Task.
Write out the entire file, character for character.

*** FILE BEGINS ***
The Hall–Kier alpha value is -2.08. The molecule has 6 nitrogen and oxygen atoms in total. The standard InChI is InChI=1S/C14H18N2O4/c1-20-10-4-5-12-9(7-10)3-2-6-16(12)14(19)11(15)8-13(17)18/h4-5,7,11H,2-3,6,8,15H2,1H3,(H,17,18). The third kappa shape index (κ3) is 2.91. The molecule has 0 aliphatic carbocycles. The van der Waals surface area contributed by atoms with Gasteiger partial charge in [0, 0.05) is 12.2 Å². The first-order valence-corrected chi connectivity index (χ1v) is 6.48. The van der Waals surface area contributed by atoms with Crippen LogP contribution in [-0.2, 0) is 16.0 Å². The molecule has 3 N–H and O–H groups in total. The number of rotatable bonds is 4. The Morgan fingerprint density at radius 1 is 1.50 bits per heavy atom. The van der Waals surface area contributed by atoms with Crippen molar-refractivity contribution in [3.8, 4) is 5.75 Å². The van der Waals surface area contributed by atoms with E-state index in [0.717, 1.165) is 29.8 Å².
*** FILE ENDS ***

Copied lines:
The Hall–Kier alpha value is -2.08. The molecule has 6 nitrogen and oxygen atoms in total. The standard InChI is InChI=1S/C14H18N2O4/c1-20-10-4-5-12-9(7-10)3-2-6-16(12)14(19)11(15)8-13(17)18/h4-5,7,11H,2-3,6,8,15H2,1H3,(H,17,18). The third kappa shape index (κ3) is 2.91. The molecule has 0 aliphatic carbocycles. The van der Waals surface area contributed by atoms with Gasteiger partial charge in [0, 0.05) is 12.2 Å². The first-order valence-corrected chi connectivity index (χ1v) is 6.48. The van der Waals surface area contributed by atoms with Crippen LogP contribution in [-0.2, 0) is 16.0 Å². The molecule has 3 N–H and O–H groups in total. The number of rotatable bonds is 4. The Morgan fingerprint density at radius 1 is 1.50 bits per heavy atom. The van der Waals surface area contributed by atoms with Crippen molar-refractivity contribution in [3.8, 4) is 5.75 Å². The van der Waals surface area contributed by atoms with E-state index in [0.717, 1.165) is 29.8 Å².